Adding a training, development coordinator helped this company grow

The old days of giving employees at every company the same benefits or the same experience are long gone. Replacing them is an individualized work experience, helping hone unique company cultures where workers feel empowered, engaged and, hopefully, like a valued member of the company over the long term.

That’s the viewpoint of Josh Mangum, Senior Director of Corporate Strategy at Search Solution Group in its Charlotte headquarters. Mangum is responsible for the company’s development of short- and long-term business strategies – and that means understanding what makes a business work and what doesn’t.

Many times, that ties back to employee experience. Both through his insights into the market with Search Solution Group’s clients and his experience at the company itself, Mangum notes that businesses across industries and regardless of size must be creative with their compensation packages, come up with great work environments and develop a strategy that helps employees find a way to blend work and life in satisfying ways.

Not all about titles
“It’s not just about title and pay,” Mangum said. “It’s about creating a culture and work environment where people can excel. … That is why having a more customized recruitment is what separates one employer from another.”

Retention is a key issue for many businesses. According to a recent Willis Towers Watson study, more than 50 percent of all organizations globally have difficult retaining some of their most valuable employees – a huge cost factor in terms of time as well as money.

At Search Solution Group, that translates into paying attention to what employees want in terms of having a great experience from the moment they accept a job, Mangum said. That’s why the company recently created a new position to help with hiring, onboarding and those all-important first days and weeks on the job.

The company’s Training and Development Coordinator role may seem unusual for a business with 70 employees, but it makes sense when you look at the industry as a whole and the overall goals of Search Solution Group, Mangum said.

“This is a traditionally tough industry – it can be cutthroat. They don’t call it headhunting for no reason,” Mangum said. “We survived that – our founder came out of that environment and succeeded. As we grew and scaled, we had to temper (that industry reputation) with a work culture that wanted to be more balanced.”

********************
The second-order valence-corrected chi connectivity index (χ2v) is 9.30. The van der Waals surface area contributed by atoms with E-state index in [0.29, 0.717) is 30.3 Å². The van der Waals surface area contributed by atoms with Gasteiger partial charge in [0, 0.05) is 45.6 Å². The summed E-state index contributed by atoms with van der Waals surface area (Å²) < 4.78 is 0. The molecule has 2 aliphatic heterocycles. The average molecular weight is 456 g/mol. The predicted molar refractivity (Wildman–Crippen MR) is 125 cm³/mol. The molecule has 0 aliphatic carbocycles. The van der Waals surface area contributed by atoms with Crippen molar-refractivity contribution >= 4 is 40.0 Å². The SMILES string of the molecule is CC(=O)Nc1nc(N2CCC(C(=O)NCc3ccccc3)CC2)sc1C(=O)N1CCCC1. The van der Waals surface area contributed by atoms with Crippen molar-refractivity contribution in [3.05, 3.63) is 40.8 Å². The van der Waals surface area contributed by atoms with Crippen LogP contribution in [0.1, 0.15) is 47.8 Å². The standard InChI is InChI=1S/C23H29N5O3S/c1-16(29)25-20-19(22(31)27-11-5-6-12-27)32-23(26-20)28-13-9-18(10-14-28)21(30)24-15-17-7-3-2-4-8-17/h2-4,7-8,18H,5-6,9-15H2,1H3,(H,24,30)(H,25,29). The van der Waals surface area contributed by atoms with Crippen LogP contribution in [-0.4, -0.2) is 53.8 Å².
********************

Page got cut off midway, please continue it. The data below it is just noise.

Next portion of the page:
Defining the company
For example, the company’s new president has spent a lot of time during his first six months in the gig talking about defining the company, determining its culture, coming up with “who we want to be and who we want to recruit,” Mangum said.

As a result, Search Solution Group has a rigorous interview process. Mangum, who calls it “extensive,” described it as meeting with multiple people in every room with multiple touch points and “lots of communication.”

The Training and Development Coordinator then steps in when someone gets a job offer. That role seeks to focus on “setting people up for success when they first get here,” Mangum explained.

“You want to give them every opportunity to succeed that you can,” Mangum said. “We want to give them the training, tools and resources that lead them to success. Because we can truly only hold someone accountable (for their work here) if we give them the tools to success.”

At the end of the day, the coordinator job has been worth it and then some, Mangum said. The company has seen its retention rates going up and employee-satisfaction rates in surveys coming back all positive, Mangum said.

“It’s a conscious decision,” Mangum said. “The Training and Development Coordinator has been instrumental. Our employees are extensions of our brand. Every single one of them is on the phone for hours a day, talking to high-profile candidates. We’ve got to make sure they’re trained and knowledgeable. … That’s also had a big effect in terms of client appreciation because we invested in training.”

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Karen Dybis
Karen is an editor and writer for Corp! Magazine. She graduated from the University of Michigan and has worked at The Mackinac Island Town Crier, The Kalamazoo Gazette, The (Adrian) Daily Telegram and The Oakland Press. Karen was a Detroit News business writer with stints in retail, workplace issues and personal finance. Dybis also was a blogger on Time magazine's "Assignment: Detroit" project. She is author of four Michigan history books, including "Secret Detroit" and "The Witch of Delray."